Carolina took its global education ambitions to a new level in 2007, when the College of Arts and Sciences established an unusual joint degree program with the National University of Singapore (NUS), considered among the best universities in the world.
Undergraduates from UNC and NUS can study abroad at the partner institution for two-to-four semesters and receive a degree from both universities when they graduate. The program is open to students majoring in economics, English literature, geography, history and political science, and will be expanded to biology majors this fall.
A joint UNC-NUS degree is an enviable credential for students who wish to work in the global arena.
David Crawford, the first Carolina student to enroll in the program, graduated from UNC and NUS in 2011 with a joint degree in geography. He applied to the program during his first year at Carolina, and spent his entire sophomore year (2008-09) in Singapore. He says it was “transformational.”
Crawford’s experience at NUS — supported by a UNC Phillips Ambassadors scholarship — launched him on an intense global adventure. His NUS studies and experiences helped him gain a UNC Summer Undergraduate Research Fellowship (SURF), as well as internships in Singapore, Bangladesh and Hungary, and a graduate degree in international development from Britain’s University of Manchester. Since beginning his studies in Singapore, he has traveled to 40 countries.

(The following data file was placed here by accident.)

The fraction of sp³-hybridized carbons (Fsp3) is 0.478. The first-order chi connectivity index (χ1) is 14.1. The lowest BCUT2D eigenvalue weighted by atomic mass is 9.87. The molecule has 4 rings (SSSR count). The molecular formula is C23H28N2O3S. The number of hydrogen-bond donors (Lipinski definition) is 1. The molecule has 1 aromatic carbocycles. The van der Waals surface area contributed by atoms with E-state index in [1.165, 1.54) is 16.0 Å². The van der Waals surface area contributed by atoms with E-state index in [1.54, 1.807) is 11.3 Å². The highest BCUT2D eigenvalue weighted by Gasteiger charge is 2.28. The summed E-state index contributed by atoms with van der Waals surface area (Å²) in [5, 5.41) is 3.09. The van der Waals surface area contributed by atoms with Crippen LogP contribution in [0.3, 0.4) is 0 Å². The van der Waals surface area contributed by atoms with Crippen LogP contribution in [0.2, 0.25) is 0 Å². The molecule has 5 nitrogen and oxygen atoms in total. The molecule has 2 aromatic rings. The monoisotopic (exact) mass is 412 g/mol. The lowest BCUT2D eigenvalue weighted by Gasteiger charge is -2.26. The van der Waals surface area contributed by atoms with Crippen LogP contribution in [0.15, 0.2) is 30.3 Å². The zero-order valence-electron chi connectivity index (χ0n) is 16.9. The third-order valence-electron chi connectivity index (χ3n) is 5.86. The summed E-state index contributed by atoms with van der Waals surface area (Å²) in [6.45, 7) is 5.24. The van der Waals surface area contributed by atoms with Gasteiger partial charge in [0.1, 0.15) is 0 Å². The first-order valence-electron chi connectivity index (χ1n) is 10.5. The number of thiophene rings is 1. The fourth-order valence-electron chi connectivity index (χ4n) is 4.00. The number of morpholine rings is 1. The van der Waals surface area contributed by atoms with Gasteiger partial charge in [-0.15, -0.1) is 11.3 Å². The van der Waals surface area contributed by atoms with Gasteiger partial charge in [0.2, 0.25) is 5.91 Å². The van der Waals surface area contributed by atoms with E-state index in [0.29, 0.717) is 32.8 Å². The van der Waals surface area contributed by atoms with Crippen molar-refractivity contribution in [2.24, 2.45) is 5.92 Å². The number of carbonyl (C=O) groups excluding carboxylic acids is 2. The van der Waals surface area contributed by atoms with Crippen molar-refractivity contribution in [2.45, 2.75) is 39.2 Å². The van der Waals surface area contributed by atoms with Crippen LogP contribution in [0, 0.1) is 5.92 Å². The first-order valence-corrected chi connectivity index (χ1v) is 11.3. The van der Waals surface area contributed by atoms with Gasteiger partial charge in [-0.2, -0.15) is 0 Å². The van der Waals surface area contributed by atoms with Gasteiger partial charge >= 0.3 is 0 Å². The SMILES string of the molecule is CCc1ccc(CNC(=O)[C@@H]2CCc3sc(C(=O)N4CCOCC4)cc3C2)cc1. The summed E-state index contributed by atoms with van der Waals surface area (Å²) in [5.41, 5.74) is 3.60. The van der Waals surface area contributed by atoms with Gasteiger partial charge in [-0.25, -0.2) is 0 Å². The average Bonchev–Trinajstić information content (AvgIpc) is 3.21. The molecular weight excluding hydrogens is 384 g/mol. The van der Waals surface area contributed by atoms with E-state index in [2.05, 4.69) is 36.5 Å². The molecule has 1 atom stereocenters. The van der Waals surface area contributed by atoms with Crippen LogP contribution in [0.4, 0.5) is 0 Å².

Now he works in Washington, D.C., for Accenture, one of the largest international consulting firms in the world. He uses communications technology to address global supply-chain issues.
“I wouldn’t be where I am today,” he said, if not for the UNC-NUS experience.
Originally from Huntersville, N.C., Crawford took geography courses at NUS in tourism, migration and international development (all taught in English). He also studied Chinese.
Through a class taught by Brenda Yeoh, professor of geography and dean of the NUS Faculty of Arts and Social Sciences, Crawford became interested in the foreign workforce behind Singapore’s robust economy.
He obtained an internship in Singapore’s “Little India” community, where he worked during the school year with TWC2 (Transient Workers Count Too) a nonprofit addressing migrant rights. His SURF fellowship supported a summer internship on migrant issues in Bangladesh. That resulted in a publication with UNC Geography Professor Nina Martin. They presented their findings at a conference at NUS.
“The whole year helped me develop in ways I wouldn’t have otherwise,” said Crawford.